The measure to protect dolphins could cause the price of fish to rise and put people out of a job, many fear.
Since Monday morning fishing boats have been forced to dock in the Bay of Biscay for a month in an effort to protect dolphins.
It is the first time fishing industry workers have been confined to port since 1945.
Experts estimate that about 9000 dolphins die in the Bay of Biscay every year after being caught in fishing gear by accident.
Despite financial compensation of up to 80 per cent of sales, fishermen and women are worried and fear that, in the long term, the entire industry will be out of work.
According to the Comité National des Pêches, 70 per cent of boats are affected by the ban – that’s 450 vessels and 9000 people working in the fishing industry.
For consumers, it’s also feared the price of fish will rise. In Les Sables-d`Olonne, in Vendée, fishmongers are worried:
“It’s our last day with a bit of volume, fish that we won’t see for a month, even though we’re in the middle of the season for sea bass and sole. They’re talking about food sovereignty, but what’s going to happen? We’re all going to turn to imports,” said fishmonger Christelle Biboneau.
“Sole, hake, monkfish may fetch around 10 euros, like hake, which can go up to 15 euros,” warned Fishmonger Guillaume Quentin.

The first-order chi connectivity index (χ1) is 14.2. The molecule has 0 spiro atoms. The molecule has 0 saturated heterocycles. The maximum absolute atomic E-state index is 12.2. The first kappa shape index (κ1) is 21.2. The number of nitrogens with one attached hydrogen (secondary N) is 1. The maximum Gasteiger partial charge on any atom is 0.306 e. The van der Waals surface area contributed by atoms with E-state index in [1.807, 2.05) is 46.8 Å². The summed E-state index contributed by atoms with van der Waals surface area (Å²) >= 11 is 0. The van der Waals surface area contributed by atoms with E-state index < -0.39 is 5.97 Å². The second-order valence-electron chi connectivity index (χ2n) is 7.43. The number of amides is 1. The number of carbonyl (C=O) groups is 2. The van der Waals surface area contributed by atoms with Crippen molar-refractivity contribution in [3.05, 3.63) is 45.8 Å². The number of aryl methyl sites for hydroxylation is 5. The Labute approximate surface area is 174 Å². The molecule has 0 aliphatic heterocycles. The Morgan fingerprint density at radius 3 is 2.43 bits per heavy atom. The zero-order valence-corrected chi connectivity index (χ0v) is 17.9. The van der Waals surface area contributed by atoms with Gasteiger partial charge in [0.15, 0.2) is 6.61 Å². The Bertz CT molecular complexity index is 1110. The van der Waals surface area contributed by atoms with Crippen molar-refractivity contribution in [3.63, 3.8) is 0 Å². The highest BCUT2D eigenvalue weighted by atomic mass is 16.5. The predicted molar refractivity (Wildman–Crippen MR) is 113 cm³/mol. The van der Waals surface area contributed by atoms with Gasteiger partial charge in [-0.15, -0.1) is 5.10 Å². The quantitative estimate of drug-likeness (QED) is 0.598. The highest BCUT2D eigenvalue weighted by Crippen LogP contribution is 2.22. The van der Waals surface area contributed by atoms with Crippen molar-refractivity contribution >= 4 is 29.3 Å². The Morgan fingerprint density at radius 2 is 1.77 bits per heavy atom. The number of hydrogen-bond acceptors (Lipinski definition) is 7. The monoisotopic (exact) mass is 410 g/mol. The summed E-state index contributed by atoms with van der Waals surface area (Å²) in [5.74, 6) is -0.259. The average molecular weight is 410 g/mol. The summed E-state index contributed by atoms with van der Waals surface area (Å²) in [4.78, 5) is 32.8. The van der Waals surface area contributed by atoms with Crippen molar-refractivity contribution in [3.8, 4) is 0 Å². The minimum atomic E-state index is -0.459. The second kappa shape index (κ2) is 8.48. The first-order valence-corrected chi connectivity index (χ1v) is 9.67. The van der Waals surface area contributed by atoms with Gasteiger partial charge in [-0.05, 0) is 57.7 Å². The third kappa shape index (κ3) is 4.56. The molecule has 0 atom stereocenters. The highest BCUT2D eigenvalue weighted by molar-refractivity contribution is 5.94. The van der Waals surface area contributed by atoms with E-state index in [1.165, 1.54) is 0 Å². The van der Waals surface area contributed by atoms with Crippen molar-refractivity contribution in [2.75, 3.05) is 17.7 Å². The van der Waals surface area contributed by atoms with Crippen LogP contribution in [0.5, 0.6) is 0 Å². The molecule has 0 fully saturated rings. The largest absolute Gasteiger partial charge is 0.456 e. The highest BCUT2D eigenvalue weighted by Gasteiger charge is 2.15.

Town crier, Cyril Baudin is concerned not just for the market, but for people who transport the fish: “They didn’t think about us,” he said. “The law was passed in two stages, without any thought for what would happen to us in the future”.
In La Rochelle, fishermen on the Jeannot fishing boat worked until the end of the day on Sunday, before returning to port where they will remain docked for a month.
“There are categories of boats that fish for dolphins and there are categories that don’t fish for dolphins at all,” points out fisherman, Raymond Millet.
“Let us work, that’s all. We don’t need the money (…) And next year, will it be two months? Three months? At last, you’ll be spending time at home collecting subsidies!” said another fisherman, Raymond Millet.
But some customers in Les Sables-d`Olonne agree with the measure: “We have to preserve the dolphins, there’s no reason to kill them like this,” one said.
“We have to find solutions, because of course we have to protect the dolphins, but we also have to protect our fishermen, who have a hard life,” another added.